Understanding and Using the Greenhouse Effect

Humans like to observe nature and try to reproduce it to their advantage. I could give hundreds of examples in fields as diverse as architecture, fashion, technology, economics, and many more!

So how can we humans understand, reproduce and use the greenhouse effect? Are you ready? Jump into your leopard print pajamas, settle into your cozy nest and dive into this text found on the web.

Triangular window greenhouse
Photo: Palu Malerba.
Hexagonal shaped windows
The structure of these buildings is inspired by forms that appear spontaneously in nature. The trials and errors of evolution are infinite and only the best solutions have survived; why not reproduce them? Photo: Soloman Soh.

What Is the Greenhouse Effect?

You’ve obviously already entered a greenhouse: it’s hot, humid, and usually sunny. There’s no magic here: the greenhouse effect is the art of retaining the sun’s heat in a closed space. It’s possible to observe it on a very large scale, like the ozone layer which is the “greenhouse” of the planet and allows us to have a temperature favorable to life. But you can also recreate this effect with a simple piece of cellophane paper (better known as: “Saran Wrap”).

Diagram showing sunlight passing through the ozone layer and heat trapped within it
Our beloved star is one of our main sources of energy; without the sun, there would be no planet Earth as we know it. The ozone layer prevents heat from returning completely into space, and allows us to maintain a comfortable average temperature for life.

Why Keep the Heat In?

There are many benefits to creating greenhouse effects while gardening: extending the season of your vegetable garden, providing ideal conditions for germination or cuttings, having a warmer tropical plant corner in the house (those of you with large south-facing windows understand me!), and many other uses!

Here’s to your cellophane, your transparent bags and your empty vegetable wrappers: we’re doing something about the greenhouse effect!

Tomatoes in a clear plastic container
Be smart: reuse your containers instead of spending a fortune on gardening equipment. Photo: FOX.

Beware of Overly Efficient Greenhouse Effects

Yes, being able to capture heat and use it to your advantage can be very useful for a gardener… BUT! Be careful what you wish for… I have already smothered, burned, drowned, in short killed, plants and seeds by playing with the supreme and divine power that the greenhouse effect gave me.

The saying “Too much is like not enough” is very relevant here. If your greenhouse is small—like a single pot in a bag, for example—its space will heat up much faster than an industrial greenhouse. Make sure you don’t leave your small greenhouses out in the sun all day, because you might be dutprised. You know, your car can become sweltering in the sun, even if it’s not hot, the same goes for your cold bed, your terrarium or your seedlings.

Useful Gardening Tool: The Thermometer

If, like me, you like to play with the forces of nature, I strongly suggest a small thermometer/humidity meter to put inside your greenhouse. It’s not always possible with the smaller sizes, but it’s definitely a good thing to know how high the temperature is. It can also help you relocate plants if they get too much light before it burns up… or to open your cold frame a bit in April during the sunniest hours.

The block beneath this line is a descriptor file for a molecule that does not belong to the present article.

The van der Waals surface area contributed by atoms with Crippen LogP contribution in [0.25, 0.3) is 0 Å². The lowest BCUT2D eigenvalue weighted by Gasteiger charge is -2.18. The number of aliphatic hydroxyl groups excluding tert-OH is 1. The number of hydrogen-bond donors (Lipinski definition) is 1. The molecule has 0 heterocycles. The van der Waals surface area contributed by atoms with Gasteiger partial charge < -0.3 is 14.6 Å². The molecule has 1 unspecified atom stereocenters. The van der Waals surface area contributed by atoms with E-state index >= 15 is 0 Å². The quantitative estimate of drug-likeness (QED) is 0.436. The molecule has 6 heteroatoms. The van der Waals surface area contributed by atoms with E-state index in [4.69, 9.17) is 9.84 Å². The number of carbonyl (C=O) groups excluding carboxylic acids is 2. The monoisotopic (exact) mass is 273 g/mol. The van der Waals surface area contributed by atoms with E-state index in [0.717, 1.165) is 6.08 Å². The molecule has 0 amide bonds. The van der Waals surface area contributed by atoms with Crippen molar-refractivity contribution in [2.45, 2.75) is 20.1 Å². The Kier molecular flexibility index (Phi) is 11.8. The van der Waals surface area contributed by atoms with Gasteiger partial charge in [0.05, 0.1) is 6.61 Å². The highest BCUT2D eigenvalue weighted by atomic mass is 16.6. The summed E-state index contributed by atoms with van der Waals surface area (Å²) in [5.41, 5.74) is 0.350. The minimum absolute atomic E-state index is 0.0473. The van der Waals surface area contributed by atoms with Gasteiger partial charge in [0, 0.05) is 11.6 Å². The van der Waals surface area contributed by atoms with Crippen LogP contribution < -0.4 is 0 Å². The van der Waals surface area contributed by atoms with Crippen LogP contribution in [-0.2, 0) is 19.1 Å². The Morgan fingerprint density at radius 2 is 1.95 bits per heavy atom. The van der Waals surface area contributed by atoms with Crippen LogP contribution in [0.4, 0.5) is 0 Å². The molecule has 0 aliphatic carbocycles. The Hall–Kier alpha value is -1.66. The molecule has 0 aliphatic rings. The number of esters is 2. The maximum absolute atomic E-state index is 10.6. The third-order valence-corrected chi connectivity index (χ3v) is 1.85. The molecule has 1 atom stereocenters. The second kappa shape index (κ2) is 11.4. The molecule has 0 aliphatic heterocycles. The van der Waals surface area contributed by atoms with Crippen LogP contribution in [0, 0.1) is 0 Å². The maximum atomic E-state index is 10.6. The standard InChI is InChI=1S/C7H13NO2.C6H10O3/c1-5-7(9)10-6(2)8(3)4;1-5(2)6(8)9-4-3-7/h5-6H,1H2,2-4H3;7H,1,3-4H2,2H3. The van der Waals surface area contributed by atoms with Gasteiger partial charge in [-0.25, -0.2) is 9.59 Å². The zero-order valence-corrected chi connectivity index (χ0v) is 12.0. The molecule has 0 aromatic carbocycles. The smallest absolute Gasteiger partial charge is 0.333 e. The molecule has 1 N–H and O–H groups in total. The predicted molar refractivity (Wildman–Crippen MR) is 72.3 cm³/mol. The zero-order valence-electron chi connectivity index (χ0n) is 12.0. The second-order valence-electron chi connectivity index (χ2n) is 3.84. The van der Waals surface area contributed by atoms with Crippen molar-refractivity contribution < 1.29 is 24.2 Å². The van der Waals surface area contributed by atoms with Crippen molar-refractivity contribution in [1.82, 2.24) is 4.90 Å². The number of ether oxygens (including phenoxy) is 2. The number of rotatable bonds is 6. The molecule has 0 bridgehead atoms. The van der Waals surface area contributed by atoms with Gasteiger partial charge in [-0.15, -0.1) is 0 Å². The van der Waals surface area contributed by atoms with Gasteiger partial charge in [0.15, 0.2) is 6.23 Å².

You will also notice how much the temperature drops when the sun is gone. Depending on various factors, such as the airtightness of your greenhouse or the materials it is made of, heat will eventually dissipate. The day-night differences can be significant, so this may not be a good solution for your delicate plants that are looking for stability.

Unfortunately, a piece of plastic is not enough to grow tomatoes in winter, but controlling the greenhouse effect can still be very practical.

Plants in a terrarium.
Foto: Huy Phan.

Audrey Martel is a biologist who graduated from the University of Montreal. After more than ten years in the field of scientific animation, notably for Parks Canada and the Granby Zoo, she joined Nature Conservancy of Canada to take up new challenges in scientific writing. She then moved into marketing and joined Leo Studio. Full of life and always up for a giggle, or the discovery of a new edible plant, she never abandoned her love for nature and writes articles for both Nature sauvage and the Laidback Gardener.

5 comments on “Understanding and Using the Greenhouse Effect

  1. Jennifer Arzola

    Ever since I was a kid I love to keep my neck area green so I keep looking about it and I also love to keep my fashion updated so I keep looking at outfits like this Diddi Moda Bowknot Leather Jacket.

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  4. I work at a greenhouse and I become very ungrateful for the Greenhouse during the poinsettia sticking season when it is over 90 degrees and so misty you cant see more than four feet…

  5. Deborah fear

    If you live in an old house as I do aquariums are a God send for many sensitive plants. You can regulate the temp & humidity with a pc .of glass .I keep mosses & orchids & avocados in them. My terrarium is a 45 gal bow front aquarium with glass lid had for a twenty dollar investment at a thrift store. The outside greenhouse was made with industrial windows found & unwanted free is a plus !

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